“This virus is transmitted from one animal to another by mosquitoes and flies and the source of its transmission should be eliminated, and quarantine and vaccines are said to be good ways to fight this disease,” said Asadullah Samadi, a university professor.

The representative of the Ministry of Agriculture and Livestock said that a campaign to curb the spread of this virus will be launched in cooperation with international organizations in all provinces in the near future.

The virus has in recent years been detected in Kunar, Nangarhar, Laghman and southeastern provinces of Paktia, Paktika, Khost, Logar and Ghazni.

The disease was endemic in many African countries for years, but spread to other parts of the world over the years. The disease first appeared in South Asia in July 2019, with Bangladesh reporting an outbreak. A month later, it was identified in India – which has the world’s largest bovine population – and then in China.

The infection is caused by the Capripox virus – which is genetically similar to the viruses that cause goat pox and sheep pox – and has been termed “an emerging threat to livestock worldwide” by health experts.

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Two IEA forces and 4 Daesh fighters killed in Kabul clash 



(Last Updated On: August 4, 2022)

Four Daesh militants were killed and a fifth was arrested in an operation in Kabul on Wednesday. 

According to Zabihullah Mujahid, the spokesman of the Islamic Emirate of Afghanistan (IEA), forces had conducted a raid on an “important nest of the enemy” in Karte-e-Sakhi area in PD3. 

The operation was launched at about 11.30am but a shootout between IEA and Daesh militants broke out, which lasted several hours. The situation was eventually brought under control and a cache of weapons and ammunition was recovered. 

Mujahid said in a series of tweets that the Daesh cell had been planning to attack Shiites in the Kart-e-Sakhi area during the upcoming Muharram.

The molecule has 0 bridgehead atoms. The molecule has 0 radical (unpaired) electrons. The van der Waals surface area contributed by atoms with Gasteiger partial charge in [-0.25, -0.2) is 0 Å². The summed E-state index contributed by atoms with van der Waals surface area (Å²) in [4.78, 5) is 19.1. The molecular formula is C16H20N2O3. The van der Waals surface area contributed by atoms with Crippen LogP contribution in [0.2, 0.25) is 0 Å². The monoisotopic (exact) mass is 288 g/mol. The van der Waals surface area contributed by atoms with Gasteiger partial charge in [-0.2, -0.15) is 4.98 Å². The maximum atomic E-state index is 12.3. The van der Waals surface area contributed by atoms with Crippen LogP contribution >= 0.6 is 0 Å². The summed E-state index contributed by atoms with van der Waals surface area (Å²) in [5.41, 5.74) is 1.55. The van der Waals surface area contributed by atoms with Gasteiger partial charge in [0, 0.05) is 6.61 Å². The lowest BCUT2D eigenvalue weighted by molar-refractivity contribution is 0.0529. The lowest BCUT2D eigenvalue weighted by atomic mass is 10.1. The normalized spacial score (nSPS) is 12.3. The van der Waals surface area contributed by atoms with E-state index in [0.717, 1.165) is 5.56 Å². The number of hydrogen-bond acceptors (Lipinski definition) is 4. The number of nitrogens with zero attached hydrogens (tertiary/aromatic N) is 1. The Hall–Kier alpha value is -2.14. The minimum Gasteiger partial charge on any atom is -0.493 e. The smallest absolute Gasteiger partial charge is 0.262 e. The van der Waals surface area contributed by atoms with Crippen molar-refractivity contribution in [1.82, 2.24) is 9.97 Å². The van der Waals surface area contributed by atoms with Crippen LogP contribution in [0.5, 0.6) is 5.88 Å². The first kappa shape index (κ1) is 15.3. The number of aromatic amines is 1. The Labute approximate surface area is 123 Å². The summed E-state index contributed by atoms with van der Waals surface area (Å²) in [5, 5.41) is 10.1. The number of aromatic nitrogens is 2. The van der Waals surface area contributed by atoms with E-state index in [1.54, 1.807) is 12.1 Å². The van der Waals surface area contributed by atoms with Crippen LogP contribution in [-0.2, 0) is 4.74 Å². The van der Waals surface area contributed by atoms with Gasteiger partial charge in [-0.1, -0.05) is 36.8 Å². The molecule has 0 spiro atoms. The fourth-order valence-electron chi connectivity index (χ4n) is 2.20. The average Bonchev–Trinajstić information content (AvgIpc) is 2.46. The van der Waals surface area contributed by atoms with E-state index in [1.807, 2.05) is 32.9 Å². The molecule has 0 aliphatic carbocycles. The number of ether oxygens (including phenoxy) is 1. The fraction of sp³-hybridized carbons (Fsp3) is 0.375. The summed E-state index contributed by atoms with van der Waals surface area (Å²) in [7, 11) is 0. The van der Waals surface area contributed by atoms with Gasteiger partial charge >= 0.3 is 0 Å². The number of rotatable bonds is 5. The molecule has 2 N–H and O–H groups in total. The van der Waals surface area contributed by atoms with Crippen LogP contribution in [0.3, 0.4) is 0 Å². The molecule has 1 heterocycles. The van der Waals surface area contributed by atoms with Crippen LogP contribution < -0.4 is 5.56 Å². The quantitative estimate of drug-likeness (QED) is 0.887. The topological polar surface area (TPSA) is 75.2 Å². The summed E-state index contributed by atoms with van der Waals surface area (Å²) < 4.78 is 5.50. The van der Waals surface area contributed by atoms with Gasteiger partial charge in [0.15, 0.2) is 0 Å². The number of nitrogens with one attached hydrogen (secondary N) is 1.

Meanwhile, the ministry of interior said in a statement that two security personnel, including a policewoman, were killed in the standoff and four IEA soldiers were wounded. 


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Iranian energy ministry delegation to visit Kabul over water rights



(Last Updated On: July 29, 2022)

Iran is reportedly sending a delegation from the ministry of energy affairs to Afghanistan to discuss their water share rights regarding the Helmand River.

According to Iran’s IRNA news agency, Foreign Minister Hossein Amirabdollahian told Afghanistan’s acting Foreign Minister Amir Khan Muttaqi in a phone conversation that he is dispatching the delegation in the near future in order to resolve issues around water.

IRNA reported that Amirabdollahian raised the issue of recent heavy rainfall in Afghanistan and expressed hope that the “artificially created obstacles” in the way of the flow of water towards Iran will be eliminated and Iran will receive its water share from the Helmand River.

Amirabdollahian also reportedly told Muttaqi that receiving their share of water will be an important index for Kabul in terms of showing how committed the Islamic Emirate of Afghanistan (IEA) is about meeting “their international commitments”, IRNA reported.

Amirabdollahian said the people of Iran’s Sistan and Baluchestan and their representatives in Parliament are seriously demanding their share of water and that unless the issue is resolved quickly, “it will affect the other issues in bilateral cooperation negatively”, IRNA reported.

According to IRNA, Muttaqi in turn welcomed the delegation’s upcoming visit and said Afghanistan is committed to giving Iran their share of water from the Helmand River, which flows into the country.

Amirabdollahian said that a joint team of technicians will survey the river’s path and ensure both countries benefit from the water.